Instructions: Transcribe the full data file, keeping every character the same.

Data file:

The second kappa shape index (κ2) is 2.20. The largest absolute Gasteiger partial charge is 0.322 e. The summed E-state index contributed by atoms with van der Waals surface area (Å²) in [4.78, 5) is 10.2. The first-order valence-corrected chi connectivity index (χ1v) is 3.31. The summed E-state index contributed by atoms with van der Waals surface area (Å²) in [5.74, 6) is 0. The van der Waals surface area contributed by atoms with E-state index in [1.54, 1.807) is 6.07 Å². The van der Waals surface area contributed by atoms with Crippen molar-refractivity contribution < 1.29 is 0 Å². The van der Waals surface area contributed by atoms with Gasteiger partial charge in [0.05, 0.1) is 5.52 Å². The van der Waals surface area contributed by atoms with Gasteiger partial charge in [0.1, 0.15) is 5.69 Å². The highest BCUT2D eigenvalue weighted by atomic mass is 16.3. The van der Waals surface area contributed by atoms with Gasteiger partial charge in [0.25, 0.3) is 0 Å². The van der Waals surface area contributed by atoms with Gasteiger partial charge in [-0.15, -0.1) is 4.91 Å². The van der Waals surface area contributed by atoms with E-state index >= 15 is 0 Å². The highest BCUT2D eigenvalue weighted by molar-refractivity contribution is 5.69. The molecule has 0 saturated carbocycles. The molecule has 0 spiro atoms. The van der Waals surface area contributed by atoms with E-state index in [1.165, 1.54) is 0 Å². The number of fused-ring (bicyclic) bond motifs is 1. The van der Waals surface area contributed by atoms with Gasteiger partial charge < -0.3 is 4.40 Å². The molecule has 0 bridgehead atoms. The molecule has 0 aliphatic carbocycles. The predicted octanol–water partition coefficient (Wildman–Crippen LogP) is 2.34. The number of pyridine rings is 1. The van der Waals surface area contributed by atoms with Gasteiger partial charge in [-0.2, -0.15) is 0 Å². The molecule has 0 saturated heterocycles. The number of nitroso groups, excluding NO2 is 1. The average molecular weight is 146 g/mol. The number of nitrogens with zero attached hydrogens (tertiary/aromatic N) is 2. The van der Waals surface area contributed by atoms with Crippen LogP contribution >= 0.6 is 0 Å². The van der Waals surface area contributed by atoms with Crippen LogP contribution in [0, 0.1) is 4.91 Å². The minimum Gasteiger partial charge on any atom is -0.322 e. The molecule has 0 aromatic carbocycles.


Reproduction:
The second kappa shape index (κ2) is 2.20. The largest absolute Gasteiger partial charge is 0.322 e. The summed E-state index contributed by atoms with van der Waals surface area (Å²) in [4.78, 5) is 10.2. The first-order valence-corrected chi connectivity index (χ1v) is 3.31. The summed E-state index contributed by atoms with van der Waals surface area (Å²) in [5.74, 6) is 0. The van der Waals surface area contributed by atoms with E-state index in [1.54, 1.807) is 6.07 Å². The van der Waals surface area contributed by atoms with Crippen molar-refractivity contribution < 1.29 is 0 Å². The van der Waals surface area contributed by atoms with Gasteiger partial charge in [0.05, 0.1) is 5.52 Å². The van der Waals surface area contributed by atoms with Gasteiger partial charge in [0.1, 0.15) is 5.69 Å². The highest BCUT2D eigenvalue weighted by atomic mass is 16.3. The van der Waals surface area contributed by atoms with Gasteiger partial charge in [0.25, 0.3) is 0 Å². The van der Waals surface area contributed by atoms with Gasteiger partial charge in [-0.15, -0.1) is 4.91 Å². The van der Waals surface area contributed by atoms with E-state index >= 15 is 0 Å². The highest BCUT2D eigenvalue weighted by molar-refractivity contribution is 5.69. The molecule has 0 saturated carbocycles. The molecule has 0 spiro atoms. The van der Waals surface area contributed by atoms with E-state index in [1.165, 1.54) is 0 Å². The number of fused-ring (bicyclic) bond motifs is 1. The van der Waals surface area contributed by atoms with Gasteiger partial charge < -0.3 is 4.40 Å². The molecule has 0 bridgehead atoms. The molecule has 0 aliphatic carbocycles. The predicted octanol–water partition coefficient (Wildman–Crippen LogP) is 2.34. The number of pyridine rings is 1. The van der Waals surface area contributed by atoms with Gasteiger partial charge in [-0.2, -0.15) is 0 Å². The molecule has 0 saturated heterocycles. The number of nitroso groups, excluding NO2 is 1. The average molecular weight is 146 g/mol. The number of nitrogens with zero attached hydrogens (tertiary/aromatic N) is 2. The van der Waals surface area contributed by atoms with Crippen LogP contribution >= 0.6 is 0 Å². The van der Waals surface area contributed by atoms with Crippen LogP contribution in [0, 0.1) is 4.91 Å². The minimum Gasteiger partial charge on any atom is -0.322 e. The molecule has 0 aromatic carbocycles.